Dans Le Noir: A conversation with Juniore
Standing outside the Rialto Theatre in Brighton I get chatting with Anna Jean, the mind behind Juniore, as she finishes a cigarette. The band have just finished playing to a sold out and attentive crowd, who Juniore won over with their Parisian charm. It’s not easy to box Juniore into one genre, which makes them so intriguing. There’s elements of 1960’s psychedelia and surf rock, but with the tenderness of Francoise Hardy. Their record Ouh là là is a testament to this. Start to finish the L.P. is charming yet somewhat unsettling, with an almost Hammer House of Horror sound. It’s a real honest attempt at bringing Anna’s influence to a contemporary audience. Inside we take a seat, drinks on the table, and get chatting.
BL: Your sound is really unique - there’s elements of sixties psych, surf rock, pop - how did this come around?
Anna: I think it’s because it’s a mix of everything we love the most. There’s a French expression where if you’re making a painting you’re copying from someone else, but it won’t be exact. Initially that’s what I wanted to do, but then Sammy who records us said it’d be awful to re-do the French sixties because I could never make it as good. He said it’d be more interesting if we tried to inject other things into our music, try to make it more modern.
BL: Your video for Les héros de Barbès is wonderful, you look immaculate in the suites.
Anna: Thank you so much!
BL: How important for you is the correlation between imagery and the visual aspects, and the music?
Anna: It’s very important. It’s hard when you don’t have tons of money to make videos, take photos and have outfits. But we think it’s really important to be able to create an entire universe, you know?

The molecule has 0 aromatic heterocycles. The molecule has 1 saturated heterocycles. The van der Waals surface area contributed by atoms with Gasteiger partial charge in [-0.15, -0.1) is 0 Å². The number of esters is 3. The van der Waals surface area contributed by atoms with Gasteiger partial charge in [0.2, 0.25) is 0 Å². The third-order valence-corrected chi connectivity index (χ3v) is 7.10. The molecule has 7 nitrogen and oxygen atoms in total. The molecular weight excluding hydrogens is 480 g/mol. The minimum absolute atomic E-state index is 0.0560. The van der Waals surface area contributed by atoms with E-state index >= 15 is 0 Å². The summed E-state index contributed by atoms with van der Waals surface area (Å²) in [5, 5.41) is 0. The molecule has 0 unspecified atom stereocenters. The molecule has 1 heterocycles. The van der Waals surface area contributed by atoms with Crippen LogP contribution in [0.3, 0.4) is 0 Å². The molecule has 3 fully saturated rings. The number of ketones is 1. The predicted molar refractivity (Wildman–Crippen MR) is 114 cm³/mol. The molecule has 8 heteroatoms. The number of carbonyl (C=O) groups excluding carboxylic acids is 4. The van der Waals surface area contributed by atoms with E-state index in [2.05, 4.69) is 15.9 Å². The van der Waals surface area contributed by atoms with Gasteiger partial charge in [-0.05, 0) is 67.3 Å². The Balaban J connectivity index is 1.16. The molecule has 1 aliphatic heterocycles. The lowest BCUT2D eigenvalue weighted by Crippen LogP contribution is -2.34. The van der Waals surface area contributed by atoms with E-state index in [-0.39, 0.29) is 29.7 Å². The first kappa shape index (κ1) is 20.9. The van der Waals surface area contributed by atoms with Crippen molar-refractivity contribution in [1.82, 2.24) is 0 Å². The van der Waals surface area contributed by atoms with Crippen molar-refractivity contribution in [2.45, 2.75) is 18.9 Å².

BL: So it’s more immersive for the people watching.
Anna: Yeah, absolutely.
BL: Anna, your father is J. M. G. Le Clézio, the writer. Have you always been surrounded by creativity with him being an author?
Anna: I’m sure having a father that writes makes it easier to feel like you can create stuff, but my father has always been, and is still to this day, very private. He would never talk about what he was writing. Even when he talks to me about my music, it’s very private. Everybody is really private in my family, which is strange.
BL: Does it feel alienating at times?
Anna: In a way, but I think because I was brought up in that way it’s become normal. I feel that I’ve become the same way, I don’t really talk to my sisters about what I do. Even my friends, I don’t really talk about it that much. It’s strange.
BL: Have you read your father’s work?
Anna: I haven’t actually, because his books are too familiar. I’ve tried reading them, and my two sisters feel the same way. Whenever we try to read what he writes it’s just so familiar that we get emotional about it and can’t do it.
BL: Back to Juniore, you self released your first record, Ouh là là?
Anna: We didn’t quite self release it. We have our own label, Le Phonographe, but we have a license with Sony France. We met a guy in Lyon about a year and a half ago, Graeme, and he really liked our music and wanted to release our music in the UK.
BL: I think I met him when we were together in Bristol.